Alexandre Pato leaving, stadium signs dragged down, club name changed – owner’s arrest sees Tianjin Quanjian airbrush history

  • Tianjin Quanjian is no more – long live Tianjin Tianhai – as club looks to move on swiftly from scandal
  • Local sports bureau takes control following arrest of Shu Yuhui and 17 other members of his company
PUBLISHED : Saturday, 12 January, 2019, 11:56am
UPDATED : Monday, 14 January, 2019, 3:29pm

Tianjin Quanjian’s fate has brought the issue of club ownership in Chinese football back to the fore. Following the arrest of pharmaceutical giant Quanjian Group chairman Shu Yuhui and 17 other members of the company the fall of their football club has been swift.

The signs at the stadium have been dragged down and the name has been changed as the club looks to airbrush its history.

Tianjin Quanjian is no more, long live Tianjin Tianhai. The renamed club is under the control of the local sports bureau for the foreseeable future.

While Shu and his fellow purveyors of magic insoles await their fate under the Chinese legal system, sport has moved swiftly with the Tianjin Quanjian table tennis team the first to drop the name.

Alexandre Pato to leave Tianjin Quanjian after Chinese Super League side caught up in owner’s arrest

Surely it is only a matter of time before Dalian Quanjian, champions of the Chinese Women’s Super League for the last three seasons, are dragged into the maelstrom.

What does that mean for the future of Nigeria striker Asisat Oshoala, who missed out on a third consecutive African player of the year crown on Tuesday night?

Given there are only eight teams in the women’s top flight, the loss of the champions would be catastrophic.

The men’s team are less important in the Chinese football pyramid. Since being taken over in 2015 they were promoted and then qualified for the Champions League but finished ninth last season.

The signs were there that not all was well at the club.

Aside from slipping down the league they lost their manager and two of their three big name foreigners.

They also played a vital AFC Champions League home game, the biggest in the club’s history, in Macau after failing to arrange a venue closer to home after Tianjin was ruled out.

Reports from the mainland suggested the Chinese Super League team’s players had gone without wages, although contrasting reports suggested they had been belatedly paid since Shu’s arrest.

This is not the first time for this to happen at a Chinese football club.

Nicolas Anelka and Didier Drogba’s brief, bizarre spell at Shanghai Shenhua ended with them leaving because of unpaid wages.

That was par for the course under the stewardship of colourful chairman Zhu Jun, a man who insisted on playing himself in friendlies.

Money is often the issue. Anthony Modeste left Tianjin Quanjian claiming he had not been paid. Often there are differences between the Chinese and English versions of player contracts and the Chinese version prevails. That’s before the yin-yang contracts where clubs present one to the taxman and another reflects the real pay.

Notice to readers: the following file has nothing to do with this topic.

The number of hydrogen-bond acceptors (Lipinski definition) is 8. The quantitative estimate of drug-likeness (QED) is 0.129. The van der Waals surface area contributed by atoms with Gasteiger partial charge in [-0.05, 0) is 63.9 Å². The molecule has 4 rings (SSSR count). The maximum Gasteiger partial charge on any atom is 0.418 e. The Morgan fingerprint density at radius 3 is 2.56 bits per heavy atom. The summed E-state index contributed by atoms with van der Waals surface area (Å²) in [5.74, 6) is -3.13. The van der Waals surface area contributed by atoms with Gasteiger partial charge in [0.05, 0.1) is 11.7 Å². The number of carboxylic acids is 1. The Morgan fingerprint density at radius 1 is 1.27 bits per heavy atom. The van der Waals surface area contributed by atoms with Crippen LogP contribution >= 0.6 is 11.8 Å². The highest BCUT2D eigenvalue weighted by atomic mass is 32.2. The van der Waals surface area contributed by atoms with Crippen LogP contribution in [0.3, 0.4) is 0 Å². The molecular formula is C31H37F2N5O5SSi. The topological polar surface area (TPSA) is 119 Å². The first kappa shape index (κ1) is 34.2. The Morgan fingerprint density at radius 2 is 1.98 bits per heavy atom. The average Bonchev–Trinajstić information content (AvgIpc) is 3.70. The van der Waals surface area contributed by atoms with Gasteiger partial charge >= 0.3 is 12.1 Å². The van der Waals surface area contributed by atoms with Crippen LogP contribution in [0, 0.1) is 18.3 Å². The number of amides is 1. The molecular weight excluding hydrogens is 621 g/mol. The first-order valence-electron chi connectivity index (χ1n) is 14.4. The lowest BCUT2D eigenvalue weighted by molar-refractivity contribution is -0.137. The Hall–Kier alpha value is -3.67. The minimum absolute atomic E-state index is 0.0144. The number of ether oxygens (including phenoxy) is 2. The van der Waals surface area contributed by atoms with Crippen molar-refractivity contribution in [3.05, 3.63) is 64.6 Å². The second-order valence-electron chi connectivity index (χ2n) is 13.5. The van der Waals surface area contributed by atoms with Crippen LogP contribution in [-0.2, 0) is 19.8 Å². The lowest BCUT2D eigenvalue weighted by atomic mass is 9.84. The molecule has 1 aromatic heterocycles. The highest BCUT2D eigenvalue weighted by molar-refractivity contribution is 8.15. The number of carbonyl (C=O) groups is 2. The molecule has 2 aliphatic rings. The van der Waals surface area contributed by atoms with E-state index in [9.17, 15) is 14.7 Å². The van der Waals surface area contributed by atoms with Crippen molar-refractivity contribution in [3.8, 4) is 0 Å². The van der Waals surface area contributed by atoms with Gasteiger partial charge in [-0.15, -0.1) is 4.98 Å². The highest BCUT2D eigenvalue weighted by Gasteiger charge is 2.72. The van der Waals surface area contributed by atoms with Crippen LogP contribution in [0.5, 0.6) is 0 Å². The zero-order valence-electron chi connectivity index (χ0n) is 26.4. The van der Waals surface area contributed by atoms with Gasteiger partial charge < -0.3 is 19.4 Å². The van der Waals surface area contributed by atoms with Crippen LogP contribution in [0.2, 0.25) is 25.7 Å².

Those days are coming to an end but it is notable that it is so widespread that the Chinese FA has to act.

It has been made clear that clubs need to clean up their finances, with new rules to ensure just that being brought into effect ahead of the coming season.

Arguably these measures were long overdue.

In 2010 Guangzhou Pharmaceutical Football Club were relegated from the top flight by the Chinese FA as part of a crackdown on gambling and match-fixing. Chengdu Blades, part owned by English side Sheffield United suffered the same fate while Qingdao Hailifeng were banned from football.

Guangzhou rose again as Guangzhou Evergrande but most teams do not.

If teams do not move from one city to the next, changing their name, badge and kit, they disband. Neither is great for building fan culture.

Chengdu Blades were sold in 2010 and then again in 2013 before being disbanded in 2015.

That 2009 investigation was the second time that the club had been punished for match-fixing, the first being in 2001 when they were still Chengdu Wuniu and in the second tier.

The list of clubs flying too close to the sun is long.

Shaanxi Guoli disbanded in 2005 after going bankrupt, and their owner was mentioned in one of the government’s anti-corruption drives. Xinhua reported the club was disbanded because of “malicious non-payment of wages”.

Harbin Yiteng, previously Dalian Yiteng and now Zhejiang Yiteng after moving to Shaoxing, were accused by their own fans of match-fixing.

Liaoning Whowin, once giants of Chinese football, were accused by former captain Zhao Junzhe of bad management. They are now struggling in the second tier.

Dalian Aerbin owner Zhang Minyang was given a “poor credit” rating and the club were relegated. About to dissolve, they were saved by Wanda-brokered Yifang.

And it is still going on.

Sichuan Annapurna were looking for 20 million yuan (US$2.92 million) this week to fund the team.

The deadline for the newly promoted China League One club was 5pm Thursday otherwise they would be declared bankrupt and forced to quit the league.

Shenzhen Ledman disbanded at the end of the 2018 season while Baoding Rongda had issues with the non-payment of players. The owners, Rongda Group, have called time on funding the team and are looking for a new owner.

This is not a problem unique to China – football club ownership the world over attracts some of society’s shadiest – but the volume of it is, and the fear is it will only get worse as clubs are forced to live within their means.

It’s off the pitch rather than on it where Chinese football really lags behind and the football pyramid, like Quanjian Group’s, could so easily come crashing down.